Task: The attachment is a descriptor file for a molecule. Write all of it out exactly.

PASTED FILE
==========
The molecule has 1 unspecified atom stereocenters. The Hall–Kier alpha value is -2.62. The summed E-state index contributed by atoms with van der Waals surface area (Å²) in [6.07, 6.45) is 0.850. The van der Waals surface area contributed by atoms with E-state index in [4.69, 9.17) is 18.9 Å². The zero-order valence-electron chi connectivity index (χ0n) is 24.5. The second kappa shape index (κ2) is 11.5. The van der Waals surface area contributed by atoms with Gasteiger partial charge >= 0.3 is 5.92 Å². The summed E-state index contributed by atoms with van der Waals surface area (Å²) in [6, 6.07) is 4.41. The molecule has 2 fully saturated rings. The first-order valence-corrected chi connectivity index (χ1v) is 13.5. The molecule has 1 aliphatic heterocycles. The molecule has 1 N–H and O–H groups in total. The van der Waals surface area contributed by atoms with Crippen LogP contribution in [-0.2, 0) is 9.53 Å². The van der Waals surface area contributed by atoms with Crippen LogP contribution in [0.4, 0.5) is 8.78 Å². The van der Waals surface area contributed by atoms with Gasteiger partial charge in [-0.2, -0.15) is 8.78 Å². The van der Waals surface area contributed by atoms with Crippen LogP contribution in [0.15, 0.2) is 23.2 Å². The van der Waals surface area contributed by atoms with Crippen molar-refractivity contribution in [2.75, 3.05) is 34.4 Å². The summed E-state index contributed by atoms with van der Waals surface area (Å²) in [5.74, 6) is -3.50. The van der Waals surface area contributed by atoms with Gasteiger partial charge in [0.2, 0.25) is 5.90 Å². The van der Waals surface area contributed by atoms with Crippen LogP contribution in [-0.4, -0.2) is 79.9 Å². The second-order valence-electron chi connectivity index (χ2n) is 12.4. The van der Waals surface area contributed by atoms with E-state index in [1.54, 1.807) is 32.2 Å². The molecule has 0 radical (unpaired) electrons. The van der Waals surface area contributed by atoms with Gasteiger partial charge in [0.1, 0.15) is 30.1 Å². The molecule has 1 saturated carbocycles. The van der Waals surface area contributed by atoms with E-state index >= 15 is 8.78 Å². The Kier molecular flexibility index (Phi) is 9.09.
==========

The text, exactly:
The molecule has 1 unspecified atom stereocenters. The Hall–Kier alpha value is -2.62. The summed E-state index contributed by atoms with van der Waals surface area (Å²) in [6.07, 6.45) is 0.850. The van der Waals surface area contributed by atoms with E-state index in [4.69, 9.17) is 18.9 Å². The zero-order valence-electron chi connectivity index (χ0n) is 24.5. The second kappa shape index (κ2) is 11.5. The van der Waals surface area contributed by atoms with Gasteiger partial charge >= 0.3 is 5.92 Å². The summed E-state index contributed by atoms with van der Waals surface area (Å²) in [6, 6.07) is 4.41. The molecule has 2 fully saturated rings. The first-order valence-corrected chi connectivity index (χ1v) is 13.5. The molecule has 1 aliphatic heterocycles. The molecule has 1 N–H and O–H groups in total. The van der Waals surface area contributed by atoms with Crippen LogP contribution in [-0.2, 0) is 9.53 Å². The van der Waals surface area contributed by atoms with Crippen LogP contribution in [0.4, 0.5) is 8.78 Å². The van der Waals surface area contributed by atoms with Gasteiger partial charge in [-0.2, -0.15) is 8.78 Å². The van der Waals surface area contributed by atoms with Crippen LogP contribution in [0.15, 0.2) is 23.2 Å². The van der Waals surface area contributed by atoms with Crippen molar-refractivity contribution in [2.75, 3.05) is 34.4 Å². The summed E-state index contributed by atoms with van der Waals surface area (Å²) in [5.74, 6) is -3.50. The van der Waals surface area contributed by atoms with Gasteiger partial charge in [0.2, 0.25) is 5.90 Å². The van der Waals surface area contributed by atoms with Crippen LogP contribution in [-0.4, -0.2) is 79.9 Å². The second-order valence-electron chi connectivity index (χ2n) is 12.4. The van der Waals surface area contributed by atoms with E-state index in [1.54, 1.807) is 32.2 Å². The molecule has 0 radical (unpaired) electrons. The van der Waals surface area contributed by atoms with Gasteiger partial charge in [0.1, 0.15) is 30.1 Å². The molecule has 1 saturated carbocycles. The van der Waals surface area contributed by atoms with E-state index >= 15 is 8.78 Å². The Kier molecular flexibility index (Phi) is 9.09.